Brussels, 13 January 2022
On 15 September 2021, European Commission President von der Leyen announced in her State of the Union address that the European Commission will propose to make 2022 the European Year of Youth, “a year dedicated to empowering those who have dedicated so much to others”. The overall objective is to “boost the efforts of the Union, the Member States, regional and local authorities to honour, support and engage with youth in a post-pandemic perspective”.
Support to youth employment
Among the priorities, the European Year of Youth will emphasise the “employment opportunities for youth in the post-pandemic recovery through the reinforced Youth Guarantee”. The European Youth Guarantee, adopted by the Council of the EU in October 2020, aims to facilitate the access to education and employment of young people. As the unprecedented crisis brought about by the COVID-19 pandemic affected young people disproportionally, the reinforced Youth Guarantee set up a comprehensive job support available to young people at risk of unemployment unable to enter today’s labour market. In March 2021, the European Parliament adopted its Guidelines for the 2022 Budget – Section III, with a similar focus on the youth. The Resolution calls for “all funding possibilities [to be] fully explored in order to successfully improve labour market inclusion, in particular via vocational training, measures to improve social inclusion, working conditions and social protection, including for persons with disabilities, as well as family and life prospects for young people, taking into account the work-life balance directive”.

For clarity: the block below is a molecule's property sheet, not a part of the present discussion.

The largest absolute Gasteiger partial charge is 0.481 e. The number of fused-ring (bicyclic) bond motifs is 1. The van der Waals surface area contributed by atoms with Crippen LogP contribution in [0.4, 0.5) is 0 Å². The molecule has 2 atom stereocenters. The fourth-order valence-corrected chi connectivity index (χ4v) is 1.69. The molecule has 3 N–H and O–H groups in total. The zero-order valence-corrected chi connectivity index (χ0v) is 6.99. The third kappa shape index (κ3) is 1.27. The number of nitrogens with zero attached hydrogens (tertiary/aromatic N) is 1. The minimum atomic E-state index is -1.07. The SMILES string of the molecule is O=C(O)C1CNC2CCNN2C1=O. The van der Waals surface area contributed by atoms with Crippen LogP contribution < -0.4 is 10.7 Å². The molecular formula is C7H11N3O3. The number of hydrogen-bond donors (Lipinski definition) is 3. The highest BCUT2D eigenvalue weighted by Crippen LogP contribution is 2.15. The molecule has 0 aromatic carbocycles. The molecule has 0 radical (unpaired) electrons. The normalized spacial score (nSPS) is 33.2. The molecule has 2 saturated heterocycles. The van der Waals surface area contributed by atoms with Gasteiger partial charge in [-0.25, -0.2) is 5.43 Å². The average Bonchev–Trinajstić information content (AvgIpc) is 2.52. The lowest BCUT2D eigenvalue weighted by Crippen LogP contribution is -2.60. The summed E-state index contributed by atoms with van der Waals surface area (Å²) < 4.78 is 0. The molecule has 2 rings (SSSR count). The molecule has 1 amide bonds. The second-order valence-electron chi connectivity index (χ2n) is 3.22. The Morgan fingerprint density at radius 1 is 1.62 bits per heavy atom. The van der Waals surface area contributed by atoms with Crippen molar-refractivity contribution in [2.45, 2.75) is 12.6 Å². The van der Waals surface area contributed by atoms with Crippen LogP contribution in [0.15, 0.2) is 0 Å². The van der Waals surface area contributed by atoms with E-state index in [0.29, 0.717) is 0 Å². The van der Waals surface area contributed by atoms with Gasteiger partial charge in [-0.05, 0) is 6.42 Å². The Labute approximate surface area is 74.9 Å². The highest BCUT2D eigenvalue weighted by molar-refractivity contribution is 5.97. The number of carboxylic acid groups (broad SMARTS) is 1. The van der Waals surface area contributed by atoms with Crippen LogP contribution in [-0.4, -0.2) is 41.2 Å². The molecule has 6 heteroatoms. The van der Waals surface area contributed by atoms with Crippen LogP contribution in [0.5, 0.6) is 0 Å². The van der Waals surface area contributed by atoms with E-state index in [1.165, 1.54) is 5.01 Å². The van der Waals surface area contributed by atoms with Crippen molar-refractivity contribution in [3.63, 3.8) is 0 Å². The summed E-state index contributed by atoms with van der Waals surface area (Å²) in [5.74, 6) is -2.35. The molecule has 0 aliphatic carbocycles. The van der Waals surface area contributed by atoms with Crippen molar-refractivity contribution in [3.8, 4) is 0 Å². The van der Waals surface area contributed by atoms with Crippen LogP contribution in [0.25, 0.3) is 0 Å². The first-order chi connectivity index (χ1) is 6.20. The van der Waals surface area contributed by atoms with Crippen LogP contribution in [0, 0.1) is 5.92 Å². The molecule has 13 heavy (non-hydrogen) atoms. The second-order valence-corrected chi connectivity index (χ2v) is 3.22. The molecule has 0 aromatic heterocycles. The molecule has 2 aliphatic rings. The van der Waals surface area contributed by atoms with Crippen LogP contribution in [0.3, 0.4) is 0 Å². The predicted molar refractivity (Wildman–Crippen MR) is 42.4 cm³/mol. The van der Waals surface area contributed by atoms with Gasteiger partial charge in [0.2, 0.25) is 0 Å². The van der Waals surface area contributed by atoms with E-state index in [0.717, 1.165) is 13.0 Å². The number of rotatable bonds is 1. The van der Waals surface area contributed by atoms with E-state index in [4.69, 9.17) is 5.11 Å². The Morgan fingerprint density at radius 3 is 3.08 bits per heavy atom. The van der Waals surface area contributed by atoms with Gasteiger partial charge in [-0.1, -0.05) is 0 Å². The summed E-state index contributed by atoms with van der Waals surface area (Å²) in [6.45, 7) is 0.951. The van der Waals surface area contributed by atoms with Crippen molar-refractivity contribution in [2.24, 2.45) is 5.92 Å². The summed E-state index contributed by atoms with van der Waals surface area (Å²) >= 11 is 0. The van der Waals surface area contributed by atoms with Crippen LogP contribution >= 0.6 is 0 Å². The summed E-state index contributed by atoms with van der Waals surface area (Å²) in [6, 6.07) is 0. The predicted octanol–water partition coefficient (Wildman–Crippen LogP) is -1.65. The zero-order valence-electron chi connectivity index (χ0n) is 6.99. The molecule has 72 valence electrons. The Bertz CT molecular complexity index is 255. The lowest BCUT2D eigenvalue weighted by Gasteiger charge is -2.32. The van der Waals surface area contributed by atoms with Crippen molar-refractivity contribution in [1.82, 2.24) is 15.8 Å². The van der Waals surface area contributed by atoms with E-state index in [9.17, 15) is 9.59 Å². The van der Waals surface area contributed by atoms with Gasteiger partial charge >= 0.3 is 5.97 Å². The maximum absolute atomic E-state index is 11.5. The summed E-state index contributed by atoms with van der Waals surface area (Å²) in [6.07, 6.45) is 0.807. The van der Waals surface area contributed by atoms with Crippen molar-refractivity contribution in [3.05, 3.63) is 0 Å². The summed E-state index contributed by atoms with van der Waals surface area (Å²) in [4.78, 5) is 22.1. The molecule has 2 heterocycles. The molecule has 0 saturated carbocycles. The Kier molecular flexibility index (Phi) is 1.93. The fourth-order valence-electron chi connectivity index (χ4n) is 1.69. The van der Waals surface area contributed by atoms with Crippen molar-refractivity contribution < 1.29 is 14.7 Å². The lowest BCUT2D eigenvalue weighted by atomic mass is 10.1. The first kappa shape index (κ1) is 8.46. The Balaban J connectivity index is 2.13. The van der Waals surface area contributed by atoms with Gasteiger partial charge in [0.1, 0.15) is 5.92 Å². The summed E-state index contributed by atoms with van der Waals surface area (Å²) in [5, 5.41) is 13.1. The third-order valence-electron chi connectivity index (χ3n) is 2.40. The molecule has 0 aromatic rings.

Is work the only thing young people only want?
Access to employment and career prospects are key for young people to become financially independent and fulfill their work goals. However, work is not only a goal, but also a mean to fulfill more important life projects, such as to start a family. Yet, as highlighted in a European Commission Report on the Impact of Demographic Change, the European declining birth rate (in 2018, European women had in average 1.55 children, below the population replacement level of 2,1) and the increase in age of parents when having their first child (between 2001 and 2018, the mean age of women at childbirth in the EU went from 29.0 to 30.8) seems to demonstrate that having children is not anymore a priority for young people.
Looking into the data, it is actually not the case: in France for example, the wish for children remains stable in time, with 2.39 children desired per families, a number way above the replacement rate. Rather, this “child gap” is explained by the difficulties and the obstacles young couples face, not their wish for a family. Overall, family remains the main source of meaning for people worldwide:
When addressing the needs and the hopes of young people, the European Commission should also answer to their attachement to family, and their wish to start one. It is of a double interest, as family well-being increases work productivity, life satisfaction and the overall social cohesion of communities.